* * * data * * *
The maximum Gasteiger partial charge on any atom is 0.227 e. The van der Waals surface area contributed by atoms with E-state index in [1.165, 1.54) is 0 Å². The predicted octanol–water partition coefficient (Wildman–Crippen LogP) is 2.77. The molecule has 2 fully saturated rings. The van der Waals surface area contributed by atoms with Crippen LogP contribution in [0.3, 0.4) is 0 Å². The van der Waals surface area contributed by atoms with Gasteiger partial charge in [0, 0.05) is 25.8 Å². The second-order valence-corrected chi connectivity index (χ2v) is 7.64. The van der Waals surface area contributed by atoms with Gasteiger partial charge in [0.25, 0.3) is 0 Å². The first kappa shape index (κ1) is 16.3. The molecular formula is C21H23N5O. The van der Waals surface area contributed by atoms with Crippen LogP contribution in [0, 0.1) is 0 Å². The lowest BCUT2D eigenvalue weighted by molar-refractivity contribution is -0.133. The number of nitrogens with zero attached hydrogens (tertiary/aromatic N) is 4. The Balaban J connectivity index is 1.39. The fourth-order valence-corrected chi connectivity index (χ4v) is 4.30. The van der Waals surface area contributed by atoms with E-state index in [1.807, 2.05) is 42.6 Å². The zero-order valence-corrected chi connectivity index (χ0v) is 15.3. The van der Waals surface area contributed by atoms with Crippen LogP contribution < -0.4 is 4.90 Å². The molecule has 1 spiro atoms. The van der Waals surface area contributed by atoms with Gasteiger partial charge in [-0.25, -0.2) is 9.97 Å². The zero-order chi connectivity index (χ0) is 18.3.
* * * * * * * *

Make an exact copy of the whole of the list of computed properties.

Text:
The maximum Gasteiger partial charge on any atom is 0.227 e. The van der Waals surface area contributed by atoms with E-state index in [1.165, 1.54) is 0 Å². The predicted octanol–water partition coefficient (Wildman–Crippen LogP) is 2.77. The molecule has 2 fully saturated rings. The van der Waals surface area contributed by atoms with Crippen LogP contribution in [0.3, 0.4) is 0 Å². The van der Waals surface area contributed by atoms with Gasteiger partial charge in [0, 0.05) is 25.8 Å². The second-order valence-corrected chi connectivity index (χ2v) is 7.64. The van der Waals surface area contributed by atoms with Gasteiger partial charge in [0.25, 0.3) is 0 Å². The first kappa shape index (κ1) is 16.3. The molecular formula is C21H23N5O. The van der Waals surface area contributed by atoms with Crippen LogP contribution in [0, 0.1) is 0 Å². The lowest BCUT2D eigenvalue weighted by molar-refractivity contribution is -0.133. The number of nitrogens with zero attached hydrogens (tertiary/aromatic N) is 4. The Balaban J connectivity index is 1.39. The fourth-order valence-corrected chi connectivity index (χ4v) is 4.30. The van der Waals surface area contributed by atoms with E-state index in [1.807, 2.05) is 42.6 Å². The zero-order valence-corrected chi connectivity index (χ0v) is 15.3. The van der Waals surface area contributed by atoms with Crippen LogP contribution < -0.4 is 4.90 Å². The molecule has 1 spiro atoms. The van der Waals surface area contributed by atoms with Gasteiger partial charge in [-0.25, -0.2) is 9.97 Å². The zero-order chi connectivity index (χ0) is 18.3.